Agile leadership in the pharmaceutical industry: Insights from AmerisourceBergen’s Executive Vice President Robert Mauch

Agile leadership in the pharmaceutical industry: Insights from AmerisourceBergen’s Executive Vice President Robert Mauch

AmerisourceBergen’s Robert Mauch shares his perspectives on purpose-driven change management, corporate diversity and inclusion, the public perception of the pharmaceutical industry, and innovations within the healthcare sector.
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In this podcast, Heidrick & Struggles’ Rich Rosen speaks with Robert Mauch, executive vice president and business group president of AmerisourceBergen Corporation, an American drug wholesale company that provides drug distribution and related services. Mauch shares his experiences in leading AmerisourceBergen through the COVID-19 crisis by focusing on purpose-driven change management. He also shares his perspectives on corporate diversity and inclusion as well as the public perception of the pharmaceutical industry and innovations within the healthcare sector.

 Some questions answered in this episode include the following:
  • (1:02) Where was AmerisourceBergen at the beginning of the COVID-19 crisis, and where is it now?
  • (7:07) How have recent nationwide conversations around systemic racism challenged the company culture, and how has the culture been able to adapt and embrace diversity and inclusion even more fully?
  • (11:45) When you think about your career, are there any pivotal points where you began to develop your agility?
  • (14:00) How has the public perception of the pharmaceutical industry shifted, and what has that meant overall and also to AmerisourceBergen?
  • (17:54) Behind innovation is the complexity of distribution and the supply chain that AmerisourceBergen really enables and built. How did you keep that running during the crisis?

Below is a full transcript of the episode, which has been edited for clarity.

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Rich Rosen: Hi, I’m Rich Rosen, partner at Heidrick & Struggles and a member of Heidrick Consulting. In today’s podcast, I’m speaking to Robert (Bob) Mauch, executive vice president and business group president of AmerisourceBergen Corporation, an American drug wholesale company that provides drug distribution and related services and is ranked number 10 on the Fortune 500 list. Bob, welcome, and thank you for taking the time to speak with us today.

Bob Mauch: Thanks Rich. I’m happy to be here, and I look forward to having a good conversation with you.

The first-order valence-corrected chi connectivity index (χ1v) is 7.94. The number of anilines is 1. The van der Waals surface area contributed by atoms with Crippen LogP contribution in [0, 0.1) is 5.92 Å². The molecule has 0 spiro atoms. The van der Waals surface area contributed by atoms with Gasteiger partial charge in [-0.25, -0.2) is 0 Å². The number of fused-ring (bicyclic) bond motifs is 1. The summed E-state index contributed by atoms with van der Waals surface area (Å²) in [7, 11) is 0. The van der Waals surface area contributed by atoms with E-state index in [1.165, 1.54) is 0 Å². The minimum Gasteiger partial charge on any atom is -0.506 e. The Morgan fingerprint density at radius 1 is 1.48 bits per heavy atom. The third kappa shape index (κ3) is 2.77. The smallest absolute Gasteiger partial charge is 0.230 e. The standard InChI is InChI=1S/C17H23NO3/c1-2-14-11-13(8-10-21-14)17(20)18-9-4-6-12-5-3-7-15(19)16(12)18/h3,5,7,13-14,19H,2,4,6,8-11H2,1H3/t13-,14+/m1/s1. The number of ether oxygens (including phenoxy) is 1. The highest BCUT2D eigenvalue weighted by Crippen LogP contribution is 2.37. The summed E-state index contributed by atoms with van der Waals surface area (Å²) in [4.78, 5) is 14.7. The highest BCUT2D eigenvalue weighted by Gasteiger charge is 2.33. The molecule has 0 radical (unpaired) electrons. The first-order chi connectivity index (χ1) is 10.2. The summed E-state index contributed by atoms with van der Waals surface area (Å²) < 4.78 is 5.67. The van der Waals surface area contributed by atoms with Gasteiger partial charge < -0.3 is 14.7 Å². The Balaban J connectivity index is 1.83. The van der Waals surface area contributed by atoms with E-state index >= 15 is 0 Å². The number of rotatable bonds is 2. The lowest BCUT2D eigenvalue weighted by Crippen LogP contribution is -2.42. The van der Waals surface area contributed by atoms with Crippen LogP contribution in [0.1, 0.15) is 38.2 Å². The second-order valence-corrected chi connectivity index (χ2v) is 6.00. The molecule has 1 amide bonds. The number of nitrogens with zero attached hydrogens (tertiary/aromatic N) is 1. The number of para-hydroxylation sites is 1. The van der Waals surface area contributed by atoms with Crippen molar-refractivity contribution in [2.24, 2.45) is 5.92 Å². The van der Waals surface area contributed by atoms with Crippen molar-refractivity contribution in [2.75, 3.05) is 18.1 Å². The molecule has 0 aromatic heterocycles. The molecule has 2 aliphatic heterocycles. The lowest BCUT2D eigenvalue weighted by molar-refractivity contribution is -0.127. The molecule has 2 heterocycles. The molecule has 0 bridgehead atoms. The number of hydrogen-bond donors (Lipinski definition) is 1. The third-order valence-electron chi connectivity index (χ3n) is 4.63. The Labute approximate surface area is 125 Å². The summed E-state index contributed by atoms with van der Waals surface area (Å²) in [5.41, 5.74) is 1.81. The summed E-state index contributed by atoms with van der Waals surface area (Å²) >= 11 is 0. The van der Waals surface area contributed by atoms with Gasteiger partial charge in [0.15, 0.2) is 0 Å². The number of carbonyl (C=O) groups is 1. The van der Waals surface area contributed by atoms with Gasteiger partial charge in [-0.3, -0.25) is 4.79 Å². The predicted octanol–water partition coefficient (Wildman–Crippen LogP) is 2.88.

Rich Rosen: Bob, can you start by talking about AmerisourceBergen’s journey through the COVID-19 crisis? Where was the company at the beginning of the crisis, and where is it now?

Bob Mauch: Yes, happy to. Just a little context: AmerisourceBergen is critical within the healthcare supply chain, and we provide daily access to pharmaceuticals for about 30% of the entire market in the United States and, in some areas, for example, community oncology clinics, where it’s actually more than 50%. We take what we do very seriously, and providers and patients count on us in a significant way.

So, as the COVID-19 pandemic hit, it was really important we didn’t have any missteps. And, in hindsight, I can say we’ve done pretty well. There are some real reasons for our success that I can share, and it really starts with our purpose at AmerisourceBergen. We’re definitely a purpose-driven organization, and our purpose is that we’re united in our responsibility to create healthier futures.

If you think about being responsible for creating healthier futures amid the COVID-19 pandemic, it really created some clarity for us in terms of what we needed to do, and immediately we knew that we needed to do two things. One was to protect our associates—that’s the right thing to do, obviously. We also needed to protect our associates because we needed to protect the integrity of the supply chain for pharmaceuticals and make sure we could continue to provide our services while healthcare itself was being disrupted in many different ways. We were able to use our purpose as a guide. We focused on our frontline workers, we focused on making sure our associates were safe, and we’ve been able to continue doing that since mid-March, when everyone who could work remotely or work from home did so, and those who are on the front lines of AmerisourceBergen, primarily those who are in our distribution centers, were able to continue doing their work.

Rich Rosen: Are there any specific things you can talk about in terms of getting operations online and approaching the leadership?